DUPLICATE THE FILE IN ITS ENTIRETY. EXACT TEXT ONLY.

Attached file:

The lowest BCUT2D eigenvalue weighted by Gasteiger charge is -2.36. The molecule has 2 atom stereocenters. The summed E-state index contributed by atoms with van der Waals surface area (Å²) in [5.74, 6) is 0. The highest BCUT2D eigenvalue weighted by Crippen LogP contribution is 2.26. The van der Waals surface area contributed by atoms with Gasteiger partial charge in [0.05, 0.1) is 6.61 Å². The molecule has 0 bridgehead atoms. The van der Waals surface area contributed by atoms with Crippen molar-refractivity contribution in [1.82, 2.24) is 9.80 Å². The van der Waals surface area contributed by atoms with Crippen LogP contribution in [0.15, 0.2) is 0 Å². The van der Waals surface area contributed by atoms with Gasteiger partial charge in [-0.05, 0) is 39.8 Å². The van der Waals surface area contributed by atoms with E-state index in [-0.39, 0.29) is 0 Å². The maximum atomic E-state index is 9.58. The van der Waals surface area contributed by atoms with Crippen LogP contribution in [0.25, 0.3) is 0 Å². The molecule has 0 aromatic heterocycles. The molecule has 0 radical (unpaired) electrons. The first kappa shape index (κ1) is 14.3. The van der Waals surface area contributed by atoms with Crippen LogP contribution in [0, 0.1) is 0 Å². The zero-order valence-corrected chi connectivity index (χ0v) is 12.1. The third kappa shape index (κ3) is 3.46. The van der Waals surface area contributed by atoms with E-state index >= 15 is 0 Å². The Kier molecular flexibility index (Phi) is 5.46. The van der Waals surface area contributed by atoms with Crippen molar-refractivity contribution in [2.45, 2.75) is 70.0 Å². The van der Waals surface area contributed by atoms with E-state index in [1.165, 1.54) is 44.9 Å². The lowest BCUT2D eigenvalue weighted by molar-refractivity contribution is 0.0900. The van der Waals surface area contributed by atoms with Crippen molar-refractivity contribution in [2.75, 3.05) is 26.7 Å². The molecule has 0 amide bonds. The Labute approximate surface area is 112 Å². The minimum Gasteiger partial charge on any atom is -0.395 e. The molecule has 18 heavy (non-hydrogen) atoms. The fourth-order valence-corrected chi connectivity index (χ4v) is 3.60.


The lowest BCUT2D eigenvalue weighted by Gasteiger charge is -2.36. The molecule has 2 atom stereocenters. The summed E-state index contributed by atoms with van der Waals surface area (Å²) in [5.74, 6) is 0. The highest BCUT2D eigenvalue weighted by Crippen LogP contribution is 2.26. The van der Waals surface area contributed by atoms with Gasteiger partial charge in [0.05, 0.1) is 6.61 Å². The molecule has 0 bridgehead atoms. The van der Waals surface area contributed by atoms with Crippen molar-refractivity contribution in [1.82, 2.24) is 9.80 Å². The van der Waals surface area contributed by atoms with Crippen LogP contribution in [0.15, 0.2) is 0 Å². The van der Waals surface area contributed by atoms with Gasteiger partial charge in [-0.05, 0) is 39.8 Å². The van der Waals surface area contributed by atoms with E-state index in [-0.39, 0.29) is 0 Å². The maximum atomic E-state index is 9.58. The van der Waals surface area contributed by atoms with Crippen LogP contribution in [0.25, 0.3) is 0 Å². The molecule has 0 aromatic heterocycles. The molecule has 0 radical (unpaired) electrons. The first kappa shape index (κ1) is 14.3. The van der Waals surface area contributed by atoms with Crippen LogP contribution in [0, 0.1) is 0 Å². The zero-order valence-corrected chi connectivity index (χ0v) is 12.1. The third kappa shape index (κ3) is 3.46. The van der Waals surface area contributed by atoms with E-state index >= 15 is 0 Å². The Kier molecular flexibility index (Phi) is 5.46. The van der Waals surface area contributed by atoms with Crippen molar-refractivity contribution in [2.45, 2.75) is 70.0 Å². The van der Waals surface area contributed by atoms with E-state index in [1.165, 1.54) is 44.9 Å². The lowest BCUT2D eigenvalue weighted by molar-refractivity contribution is 0.0900. The van der Waals surface area contributed by atoms with Crippen molar-refractivity contribution in [2.75, 3.05) is 26.7 Å². The molecule has 0 amide bonds. The Labute approximate surface area is 112 Å². The minimum Gasteiger partial charge on any atom is -0.395 e. The molecule has 18 heavy (non-hydrogen) atoms. The fourth-order valence-corrected chi connectivity index (χ4v) is 3.60.